Obama Calls for More Math, Science Teachers
President Barack Obama on Wednesday announced a national initiative to increase the number of mathematics and science teachers across the nation, and recognized more than 100 educators and mentors, including 56 NEA members, for their outstanding contributions to science, technology, engineering, and mathematics (STEM). NEA President Dennis Van Roekel joined the president and honorees at the White House for the announcement and awards ceremony.
“We welcome President Obama’s timely action to increase the mathematics and science teacher corps,” said NEA President Dennis Van Roekel. “There is a clear understanding that our nation’s prosperity is tied to innovation spurred on by our students’ engagement in science, technology, engineering, and mathematics.”
According to the White House, a substantial teacher shortage exists today in those fields. Overall, up to one million teachers will need to be recruited over the next five years, and vacancies in math and science are often among the hardest to fill.
“Our commitment to growing the STEM teacher corps is evident by the sheer number of our members receiving awards today,” said Van Roekel. Fifty-six of the 100 honorees are NEA K-12 and higher education members. A complete list of recipients and descriptions of their work can be found on WhiteHouse.gov, as well as blog entries from NEA members like sixth-grade teacher Barbara Stoflet from Minnetonka, Minnesota, who introduced the president at Wednesday’s event.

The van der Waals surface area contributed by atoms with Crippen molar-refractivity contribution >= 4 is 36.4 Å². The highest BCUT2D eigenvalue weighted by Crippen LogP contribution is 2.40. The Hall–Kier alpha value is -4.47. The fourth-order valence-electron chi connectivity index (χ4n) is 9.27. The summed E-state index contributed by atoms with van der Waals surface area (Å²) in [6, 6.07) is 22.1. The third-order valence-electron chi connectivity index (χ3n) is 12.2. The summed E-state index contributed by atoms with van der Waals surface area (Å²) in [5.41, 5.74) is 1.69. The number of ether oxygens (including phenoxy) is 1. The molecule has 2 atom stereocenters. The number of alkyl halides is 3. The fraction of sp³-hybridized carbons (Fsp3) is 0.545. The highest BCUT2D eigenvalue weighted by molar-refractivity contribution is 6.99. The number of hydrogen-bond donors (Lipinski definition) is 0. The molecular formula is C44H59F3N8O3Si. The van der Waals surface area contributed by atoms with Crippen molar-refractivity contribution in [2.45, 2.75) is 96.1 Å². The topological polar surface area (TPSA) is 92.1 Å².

Van Roekel pointed to a partnership between NEA and the New Jersey Progressive Science Initiative, which is cultivating existing, highly qualified teachers to fill science and mathematics teacher shortages. The first phase of the program certified 33 new physics teachers, doubling the number of physics teachers the entire New Jersey university system produced last year.
“If America hopes to be technologically competitive in the future, our students must be able to solve complex math and science problems. NEA’s priority is to transform America’s schools and this initiative is a perfect example of how innovative approaches can strengthen our schools,” said Van Roekel. “By taking ownership of our own profession, through professional development, mentoring and training, we can help fill the STEM teacher shortage and lead the way by preparing students to think critically and succeed in the new industries of tomorrow.”
NEA is also a member of the STEM Education Coalition, a nationwide initiative to build local communities of support that will foster ongoing collaborations among volunteers, students and educators. NEA and coalition members will celebrate National Lab Day in May 2010 to help connect educators and scientists to improve the educational experience. In addition, NEA is a member of the National Coalition for Technology in Education and Training, a non-partisan organization that examines and supports the use of technology to improve education and training in America. And, in April, NEA will partner with Latino Magazine and others to host a one-day STEM conference to identify ways to increase Latino participation in STEM careers.